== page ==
View this video scan of the transformed Fair taken in March 2021.
In 2012, Friends of Mount Majura (FoMM) began on-ground work to improve a 10 ha patch of degraded grassy woodland in the Mt Majura nature reserve east of the residential estate The Fair in North Watson.
We named our project The Fair and began our work in the south of the project site; click on this map to view the location.
Past land use such as farming, horse holding, cross country horse riding, and car racing severely modified and damaged the grassy woodland and adjoining open forest.
Local trees had been cleared and invasive species planted such as Hawthorn, Black Locust, English Elm, and Firethorn. There were sites with heavily compacted and eroding soil and the herbal ground cover consisted mainly of introduced species such as Paterson’s Curse, Serrated Tussock, St John Wort, various thistles, Mullein, Buchan Weed, and more.
Volunteers manually loosened compacted soil to allow water penetration, spread truckloads of wood chip mulch to add carbon, reduce evaporation and suppress weeds, collected and broadcasted native grass and daisy seeds, and removed woody weeds and replaced them with local species to provide habitat for local wildlife. FoMM hosted community mass plantings on eight National Tree Days as well as smaller planting events with the local scouts and other organizations to reintroduce local shrub and herb species. FoMM’s latest Seeding Node project aims to further increase the diversity of native ground cover species.
The biggest challenge however was – and still is – the overabundance of herbaceous weeds. Paterson’s Curse for example formed dense monocultures at sites completely smothering native vegetation. FoMM used an integrated management approach to tackle the problem: we initially sprayed herbaceous weeds with selective herbicides, hand-weeded and removed scattered fruiting plants, direct-seeded and planted native grasses and other herbs to establish a native ground cover to help suppress the germination and regrowth of weeds, and excessively mulched with woodchips to provide a slow-release carbon source. We think the microbial decomposition of wood chips reduces the nutrients released into the soil from past management thus creating a soil environment that is less beneficial for the growth of nutrient-loving herbs like Paterson’s Curse.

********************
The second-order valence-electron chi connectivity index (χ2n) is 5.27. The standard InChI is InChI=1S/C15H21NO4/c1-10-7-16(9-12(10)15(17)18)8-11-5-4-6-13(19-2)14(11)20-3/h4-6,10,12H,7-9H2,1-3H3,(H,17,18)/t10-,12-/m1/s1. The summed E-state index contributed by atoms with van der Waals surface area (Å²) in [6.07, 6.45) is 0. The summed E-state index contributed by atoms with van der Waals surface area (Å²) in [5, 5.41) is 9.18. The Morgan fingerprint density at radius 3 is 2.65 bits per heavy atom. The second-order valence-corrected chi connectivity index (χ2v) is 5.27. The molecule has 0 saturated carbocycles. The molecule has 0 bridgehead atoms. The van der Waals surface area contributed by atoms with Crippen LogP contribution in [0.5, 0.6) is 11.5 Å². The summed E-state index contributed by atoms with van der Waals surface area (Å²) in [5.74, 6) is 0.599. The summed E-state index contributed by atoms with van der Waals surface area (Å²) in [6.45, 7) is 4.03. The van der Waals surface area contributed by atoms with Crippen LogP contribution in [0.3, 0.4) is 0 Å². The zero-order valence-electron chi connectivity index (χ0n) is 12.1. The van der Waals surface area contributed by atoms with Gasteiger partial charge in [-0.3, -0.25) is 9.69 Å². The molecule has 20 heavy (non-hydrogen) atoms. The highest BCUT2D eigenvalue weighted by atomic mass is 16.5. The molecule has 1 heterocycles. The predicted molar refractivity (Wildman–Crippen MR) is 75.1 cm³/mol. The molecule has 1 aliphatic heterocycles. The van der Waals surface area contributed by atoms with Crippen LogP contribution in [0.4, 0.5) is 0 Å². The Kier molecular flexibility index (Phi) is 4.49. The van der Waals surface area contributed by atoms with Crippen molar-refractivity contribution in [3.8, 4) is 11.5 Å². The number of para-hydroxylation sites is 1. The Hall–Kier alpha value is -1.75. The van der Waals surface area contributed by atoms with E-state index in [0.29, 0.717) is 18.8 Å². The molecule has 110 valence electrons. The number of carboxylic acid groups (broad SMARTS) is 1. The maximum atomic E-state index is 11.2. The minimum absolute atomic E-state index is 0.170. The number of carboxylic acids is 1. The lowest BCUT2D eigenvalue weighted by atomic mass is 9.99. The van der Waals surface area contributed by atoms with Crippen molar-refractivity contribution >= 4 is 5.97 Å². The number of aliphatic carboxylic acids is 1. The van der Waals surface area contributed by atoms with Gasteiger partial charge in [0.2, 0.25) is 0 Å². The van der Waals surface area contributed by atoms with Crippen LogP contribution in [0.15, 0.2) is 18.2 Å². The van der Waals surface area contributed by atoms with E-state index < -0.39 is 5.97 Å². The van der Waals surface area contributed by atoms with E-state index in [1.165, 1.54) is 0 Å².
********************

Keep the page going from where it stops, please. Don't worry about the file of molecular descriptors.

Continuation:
The Fair is a dynamic system driven by seasonal change, herbivore (over) grazing, loss of native and introduction of new species, and a vast soil seed bank which accumulated over decades – perhaps a century – from uncontrolled weeds. However, the hard work of volunteers over the past ten years has tipped the balance towards a diverse grassy woodland that is attractive for local wildlife and human visitors alike.
The two sets of photographs below present a visual summary of the work progress in the northern part of the project site over consecutive years. I took the photographs around the same time of the year from roughly the same two viewpoints close to the big conifer marked on the map. The first set shows the view to the northwest towards a large drainage line that borders The Fair project in the north; the lower part of the big conifer is visible on the right-hand side of the photographs. Comments on the right-hand side of the first set refer to the main conservation actions that volunteers carried out. The second set shows the view uphill to the northeast with a fallen tree in the background as a reference; the tree has almost disappeared from the view in May 2021.
Photographs and video by me, the author,
View towards northwest
May 2014. A carpet of Paterson’s Curse; at this stage, woody weeds (African Boxthorn, Firethorn, Hawthorn, Sweet Briar, etc) are already removed with the exception of some specimens – visible in the background – that had been left to provide bird habitat until new-planted native shrubs have established.
June 2015. After several rounds of spraying herbaceous weeds with selective herbicide, we spread truckloads of mulch and direct-seeded native grass; first mass plantings in this northern part of the project area.
May 2016. More mulch including coarse debris was added to hold soil and broadcasted grass seeds and to distract large herbivores from grazing new plantings; we kept direct seeding and kangaroos kept eating…
April 2017. Native grass and forbs began to establish; most of the wood chips have decomposed and are barely visible; more shrubs and trees were planted along the drainage line in the north to replace the woody weeds we removed from the project site and immediate surrounds; the planting rate was to achieve an approximate 1:1 ratio of new plants to removed weeds.
May 2019. Shrub and tree plantings established; overgrazing during the drought reduced direct-seeded ground cover; when La Nina brought rain in February 2020 and with little competition, herbaceous weeds germinated from the present soil seed bank; we sprayed rosettes again and manually removed fruiting weeds; we spread more wood chips to reduce evaporation and soil erosion and to drawdown nutrients; supplementary direct-seeding of colonizers such as Speargrass.
May 2021. The hard work paid off…
See more of the floristic biodiversity and the transformed landscape in our Fair album, with photos taken in Summer 2020/21.
View towards northeast